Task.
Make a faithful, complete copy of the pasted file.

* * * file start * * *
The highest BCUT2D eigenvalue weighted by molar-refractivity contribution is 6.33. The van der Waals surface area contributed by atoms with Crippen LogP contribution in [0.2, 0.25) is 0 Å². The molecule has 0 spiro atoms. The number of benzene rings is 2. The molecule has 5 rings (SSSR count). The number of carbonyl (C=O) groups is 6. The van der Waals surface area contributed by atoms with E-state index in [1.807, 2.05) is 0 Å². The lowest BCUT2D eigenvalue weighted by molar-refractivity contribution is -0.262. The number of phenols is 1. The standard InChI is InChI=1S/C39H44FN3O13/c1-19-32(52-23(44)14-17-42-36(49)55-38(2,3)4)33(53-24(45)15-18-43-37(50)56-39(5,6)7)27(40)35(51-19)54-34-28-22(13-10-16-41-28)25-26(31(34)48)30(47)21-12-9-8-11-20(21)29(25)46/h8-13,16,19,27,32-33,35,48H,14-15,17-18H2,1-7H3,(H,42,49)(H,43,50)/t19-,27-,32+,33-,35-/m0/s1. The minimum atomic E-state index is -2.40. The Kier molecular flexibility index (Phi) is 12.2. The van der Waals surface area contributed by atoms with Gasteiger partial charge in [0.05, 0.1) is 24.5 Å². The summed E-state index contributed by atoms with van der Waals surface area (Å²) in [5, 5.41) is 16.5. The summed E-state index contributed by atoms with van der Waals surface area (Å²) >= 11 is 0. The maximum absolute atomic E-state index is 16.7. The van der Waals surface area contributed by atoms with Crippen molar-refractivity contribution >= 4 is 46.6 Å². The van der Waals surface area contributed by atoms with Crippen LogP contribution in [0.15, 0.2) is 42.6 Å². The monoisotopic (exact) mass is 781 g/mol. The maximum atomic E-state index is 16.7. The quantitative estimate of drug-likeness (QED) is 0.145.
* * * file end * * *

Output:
The highest BCUT2D eigenvalue weighted by molar-refractivity contribution is 6.33. The van der Waals surface area contributed by atoms with Crippen LogP contribution in [0.2, 0.25) is 0 Å². The molecule has 0 spiro atoms. The number of benzene rings is 2. The molecule has 5 rings (SSSR count). The number of carbonyl (C=O) groups is 6. The van der Waals surface area contributed by atoms with E-state index in [1.807, 2.05) is 0 Å². The lowest BCUT2D eigenvalue weighted by molar-refractivity contribution is -0.262. The number of phenols is 1. The standard InChI is InChI=1S/C39H44FN3O13/c1-19-32(52-23(44)14-17-42-36(49)55-38(2,3)4)33(53-24(45)15-18-43-37(50)56-39(5,6)7)27(40)35(51-19)54-34-28-22(13-10-16-41-28)25-26(31(34)48)30(47)21-12-9-8-11-20(21)29(25)46/h8-13,16,19,27,32-33,35,48H,14-15,17-18H2,1-7H3,(H,42,49)(H,43,50)/t19-,27-,32+,33-,35-/m0/s1. The minimum atomic E-state index is -2.40. The Kier molecular flexibility index (Phi) is 12.2. The van der Waals surface area contributed by atoms with Gasteiger partial charge in [0.05, 0.1) is 24.5 Å². The summed E-state index contributed by atoms with van der Waals surface area (Å²) in [5, 5.41) is 16.5. The summed E-state index contributed by atoms with van der Waals surface area (Å²) >= 11 is 0. The maximum absolute atomic E-state index is 16.7. The van der Waals surface area contributed by atoms with Crippen molar-refractivity contribution >= 4 is 46.6 Å². The van der Waals surface area contributed by atoms with Crippen LogP contribution in [0.15, 0.2) is 42.6 Å². The monoisotopic (exact) mass is 781 g/mol. The maximum atomic E-state index is 16.7. The quantitative estimate of drug-likeness (QED) is 0.145.